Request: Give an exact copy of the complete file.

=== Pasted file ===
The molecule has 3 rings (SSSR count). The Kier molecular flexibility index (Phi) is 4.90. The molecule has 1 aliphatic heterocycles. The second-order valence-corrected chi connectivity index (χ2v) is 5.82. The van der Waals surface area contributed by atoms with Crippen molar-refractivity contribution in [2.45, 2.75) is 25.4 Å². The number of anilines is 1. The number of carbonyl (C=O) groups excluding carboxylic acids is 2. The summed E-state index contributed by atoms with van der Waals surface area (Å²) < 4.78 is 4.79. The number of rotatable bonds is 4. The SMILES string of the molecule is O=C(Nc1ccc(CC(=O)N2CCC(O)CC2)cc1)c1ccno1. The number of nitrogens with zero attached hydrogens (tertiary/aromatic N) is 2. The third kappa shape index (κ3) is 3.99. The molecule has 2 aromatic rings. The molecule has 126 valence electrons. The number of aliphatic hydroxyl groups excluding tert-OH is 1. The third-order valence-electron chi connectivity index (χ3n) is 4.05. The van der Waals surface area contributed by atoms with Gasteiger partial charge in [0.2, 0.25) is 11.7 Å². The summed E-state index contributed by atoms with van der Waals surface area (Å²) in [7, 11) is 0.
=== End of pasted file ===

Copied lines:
The molecule has 3 rings (SSSR count). The Kier molecular flexibility index (Phi) is 4.90. The molecule has 1 aliphatic heterocycles. The second-order valence-corrected chi connectivity index (χ2v) is 5.82. The van der Waals surface area contributed by atoms with Crippen molar-refractivity contribution in [2.45, 2.75) is 25.4 Å². The number of anilines is 1. The number of carbonyl (C=O) groups excluding carboxylic acids is 2. The summed E-state index contributed by atoms with van der Waals surface area (Å²) < 4.78 is 4.79. The number of rotatable bonds is 4. The SMILES string of the molecule is O=C(Nc1ccc(CC(=O)N2CCC(O)CC2)cc1)c1ccno1. The number of nitrogens with zero attached hydrogens (tertiary/aromatic N) is 2. The third kappa shape index (κ3) is 3.99. The molecule has 2 aromatic rings. The molecule has 126 valence electrons. The number of aliphatic hydroxyl groups excluding tert-OH is 1. The third-order valence-electron chi connectivity index (χ3n) is 4.05. The van der Waals surface area contributed by atoms with Gasteiger partial charge in [0.2, 0.25) is 11.7 Å². The summed E-state index contributed by atoms with van der Waals surface area (Å²) in [7, 11) is 0.